Small Study Finds Signs of Brain Inflammation in Patients with Obsessive-Compulsive Disorder

Small Study Finds Signs of Brain Inflammation in Patients with Obsessive-Compulsive Disorder

Posted: August 14, 2017
Widespread Brain Inflammation in Patients with Obsessive-Compulsive Disorder

In a first-of-its-kind study, researchers have found signs of inflammation within the neurocircuitry associated with adult obsessive-compulsive disorder (OCD). The findings were reported June 21 in JAMA Psychiatry.

Until now, only a small percentage of OCD cases have been linked to inflammation, occurring in a part of the brain called the basal ganglia -- potentially as the result of childhood infection. Sophia Attwells, HBSc of the Center for Addiction and Mental Health in Toronto, Canada and colleagues now use recent advances in positron emission tomography or PET scanning to identify inflammation in multiple parts of the brain involved in OCD.

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A PET scanning study provides the first evidence of inflammation within the neurocircuitry of obsessive-compulsive disorder (OCD).

Attwells’ co-authors on the study include Elaine Setiawan, Ph.D., a 2013 Young Investigator; Romina Mizrahi, M.D., Ph.D., FRCP, a 2014 Independent Investigator and 2010 Young Investigator; and Jeffrey Meyer, M.D., Ph.D., FRCP, a 2015 Distinguished Investigator and 2000 and 1998 Young Investigator, all from the Center for Addiction and Mental Health.

The study included PET scans from 20 healthy people and 20 patients with diagnosed OCD. The scans were used to identify and measure the density of translocator protein (TSPO). Levels of this protein increase when neuroinflammatory cells called microglia are activated. The researchers found increases in TSPO volume, ranging from 23.5 -35.6 percent elevation, in multiple brain areas of OCD patients compared to healthy people.

Dr. Meyer and colleagues also noted that scores on a scale used to measure OCD distress corresponded significantly with TSPO volume measurements in a part of the brain called the orbitofrontal cortex.

The study was small and cannot itself prove a causal connection between inflammation and adult OCD. Nevertheless, “to our knowledge,” the authors write, “this study is the strongest evidence to date for inflammation in the brain in OCD.” They suggest that their findings may be useful in developing pharmaceutical treatments for OCD, perhaps even by repurposing other drugs already used to treat neuroinflammation in conditions such as Alzheimer’s disease.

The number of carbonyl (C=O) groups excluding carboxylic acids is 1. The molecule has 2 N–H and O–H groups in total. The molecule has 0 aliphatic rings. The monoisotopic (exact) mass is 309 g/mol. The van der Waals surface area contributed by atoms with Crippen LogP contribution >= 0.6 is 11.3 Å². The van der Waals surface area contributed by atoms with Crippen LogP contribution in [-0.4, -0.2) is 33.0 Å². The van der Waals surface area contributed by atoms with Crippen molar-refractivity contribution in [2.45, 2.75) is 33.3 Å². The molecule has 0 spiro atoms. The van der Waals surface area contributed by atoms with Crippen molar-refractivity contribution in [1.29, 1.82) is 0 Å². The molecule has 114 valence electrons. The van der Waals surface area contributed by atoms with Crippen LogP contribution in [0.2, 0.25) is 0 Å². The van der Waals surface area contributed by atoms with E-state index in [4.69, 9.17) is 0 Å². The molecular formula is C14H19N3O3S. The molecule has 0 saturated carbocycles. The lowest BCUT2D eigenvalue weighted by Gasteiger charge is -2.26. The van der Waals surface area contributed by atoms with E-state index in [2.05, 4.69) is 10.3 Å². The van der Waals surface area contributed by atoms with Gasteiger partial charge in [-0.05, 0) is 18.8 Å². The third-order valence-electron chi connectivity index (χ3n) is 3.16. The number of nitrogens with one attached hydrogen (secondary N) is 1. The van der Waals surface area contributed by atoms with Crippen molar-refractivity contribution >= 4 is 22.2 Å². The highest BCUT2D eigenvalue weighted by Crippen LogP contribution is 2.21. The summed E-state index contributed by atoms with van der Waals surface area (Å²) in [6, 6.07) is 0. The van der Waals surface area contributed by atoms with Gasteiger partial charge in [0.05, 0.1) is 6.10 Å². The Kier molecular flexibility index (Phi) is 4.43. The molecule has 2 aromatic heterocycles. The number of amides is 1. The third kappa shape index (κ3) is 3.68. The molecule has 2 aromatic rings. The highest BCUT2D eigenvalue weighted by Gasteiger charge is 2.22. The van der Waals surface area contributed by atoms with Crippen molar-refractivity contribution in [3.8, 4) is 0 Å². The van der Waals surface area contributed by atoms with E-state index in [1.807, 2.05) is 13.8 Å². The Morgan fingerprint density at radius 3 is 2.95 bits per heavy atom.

Widespread Brain Inflammation in Patients with Obsessive-Compulsive Disorder Monday, August 14, 2017

In a first-of-its-kind study, researchers have found signs of inflammation within the neurocircuitry associated with adult obsessive-compulsive disorder (OCD). The findings were reported June 21 in JAMA Psychiatry.

Until now, only a small percentage of OCD cases have been linked to inflammation, occurring in a part of the brain called the basal ganglia -- potentially as the result of childhood infection. Sophia Attwells, HBSc of the Center for Addiction and Mental Health in Toronto, Canada and colleagues now use recent advances in positron emission tomography or PET scanning to identify inflammation in multiple parts of the brain involved in OCD.

Attwells’ co-authors on the study include Elaine Setiawan, Ph.D., a 2013 Young Investigator; Romina Mizrahi, M.D., Ph.D., FRCP, a 2014 Independent Investigator and 2010 Young Investigator; and Jeffrey Meyer, M.D., Ph.D., FRCP, a 2015 Distinguished Investigator and 2000 and 1998 Young Investigator, all from the Center for Addiction and Mental Health.

The study included PET scans from 20 healthy people and 20 patients with diagnosed OCD. The scans were used to identify and measure the density of translocator protein (TSPO). Levels of this protein increase when neuroinflammatory cells called microglia are activated. The researchers found increases in TSPO volume, ranging from 23.5 -35.6 percent elevation, in multiple brain areas of OCD patients compared to healthy people.

Dr. Meyer and colleagues also noted that scores on a scale used to measure OCD distress corresponded significantly with TSPO volume measurements in a part of the brain called the orbitofrontal cortex.

The study was small and cannot itself prove a causal connection between inflammation and adult OCD. Nevertheless, “to our knowledge,” the authors write, “this study is the strongest evidence to date for inflammation in the brain in OCD.” They suggest that their findings may be useful in developing pharmaceutical treatments for OCD, perhaps even by repurposing other drugs already used to treat neuroinflammation in conditions such as Alzheimer’s disease.